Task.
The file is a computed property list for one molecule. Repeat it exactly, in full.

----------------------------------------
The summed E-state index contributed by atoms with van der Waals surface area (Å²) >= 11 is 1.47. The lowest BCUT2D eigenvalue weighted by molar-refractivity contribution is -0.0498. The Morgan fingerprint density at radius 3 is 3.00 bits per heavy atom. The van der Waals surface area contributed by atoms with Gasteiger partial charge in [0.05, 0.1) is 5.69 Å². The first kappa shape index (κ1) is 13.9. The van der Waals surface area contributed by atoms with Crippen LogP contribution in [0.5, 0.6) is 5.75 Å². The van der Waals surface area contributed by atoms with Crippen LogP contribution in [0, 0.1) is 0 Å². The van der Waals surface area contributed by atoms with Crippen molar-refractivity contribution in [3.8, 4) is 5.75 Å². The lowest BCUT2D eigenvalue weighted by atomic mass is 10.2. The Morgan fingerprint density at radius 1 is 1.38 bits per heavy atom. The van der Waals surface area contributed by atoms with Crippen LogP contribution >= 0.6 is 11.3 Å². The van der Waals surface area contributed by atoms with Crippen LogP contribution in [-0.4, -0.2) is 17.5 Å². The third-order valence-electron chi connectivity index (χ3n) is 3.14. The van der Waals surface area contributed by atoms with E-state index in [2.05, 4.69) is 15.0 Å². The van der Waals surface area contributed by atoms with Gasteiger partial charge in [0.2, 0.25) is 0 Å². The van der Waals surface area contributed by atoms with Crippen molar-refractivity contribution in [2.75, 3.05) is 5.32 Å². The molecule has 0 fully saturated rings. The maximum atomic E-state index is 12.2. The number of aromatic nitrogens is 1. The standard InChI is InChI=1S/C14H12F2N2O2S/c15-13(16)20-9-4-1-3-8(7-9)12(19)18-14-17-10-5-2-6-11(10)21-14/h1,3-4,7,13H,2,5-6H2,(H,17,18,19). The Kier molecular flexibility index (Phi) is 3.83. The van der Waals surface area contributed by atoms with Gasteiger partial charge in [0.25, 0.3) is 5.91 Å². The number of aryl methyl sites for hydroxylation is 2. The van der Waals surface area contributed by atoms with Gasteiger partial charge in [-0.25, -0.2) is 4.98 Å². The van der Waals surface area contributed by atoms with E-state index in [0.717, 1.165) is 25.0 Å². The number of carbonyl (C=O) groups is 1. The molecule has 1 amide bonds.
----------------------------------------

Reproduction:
The summed E-state index contributed by atoms with van der Waals surface area (Å²) >= 11 is 1.47. The lowest BCUT2D eigenvalue weighted by molar-refractivity contribution is -0.0498. The Morgan fingerprint density at radius 3 is 3.00 bits per heavy atom. The van der Waals surface area contributed by atoms with Gasteiger partial charge in [0.05, 0.1) is 5.69 Å². The first kappa shape index (κ1) is 13.9. The van der Waals surface area contributed by atoms with Crippen LogP contribution in [0.5, 0.6) is 5.75 Å². The van der Waals surface area contributed by atoms with Crippen LogP contribution in [0, 0.1) is 0 Å². The van der Waals surface area contributed by atoms with Crippen molar-refractivity contribution in [3.8, 4) is 5.75 Å². The lowest BCUT2D eigenvalue weighted by atomic mass is 10.2. The Morgan fingerprint density at radius 1 is 1.38 bits per heavy atom. The van der Waals surface area contributed by atoms with Crippen LogP contribution >= 0.6 is 11.3 Å². The van der Waals surface area contributed by atoms with Crippen LogP contribution in [-0.4, -0.2) is 17.5 Å². The third-order valence-electron chi connectivity index (χ3n) is 3.14. The van der Waals surface area contributed by atoms with E-state index in [2.05, 4.69) is 15.0 Å². The van der Waals surface area contributed by atoms with Gasteiger partial charge in [0.2, 0.25) is 0 Å². The van der Waals surface area contributed by atoms with Crippen molar-refractivity contribution in [2.75, 3.05) is 5.32 Å². The molecule has 0 fully saturated rings. The maximum atomic E-state index is 12.2. The number of aromatic nitrogens is 1. The standard InChI is InChI=1S/C14H12F2N2O2S/c15-13(16)20-9-4-1-3-8(7-9)12(19)18-14-17-10-5-2-6-11(10)21-14/h1,3-4,7,13H,2,5-6H2,(H,17,18,19). The Kier molecular flexibility index (Phi) is 3.83. The van der Waals surface area contributed by atoms with Gasteiger partial charge in [0.25, 0.3) is 5.91 Å². The number of aryl methyl sites for hydroxylation is 2. The van der Waals surface area contributed by atoms with Gasteiger partial charge in [-0.25, -0.2) is 4.98 Å². The van der Waals surface area contributed by atoms with E-state index in [0.717, 1.165) is 25.0 Å². The number of carbonyl (C=O) groups is 1. The molecule has 1 amide bonds.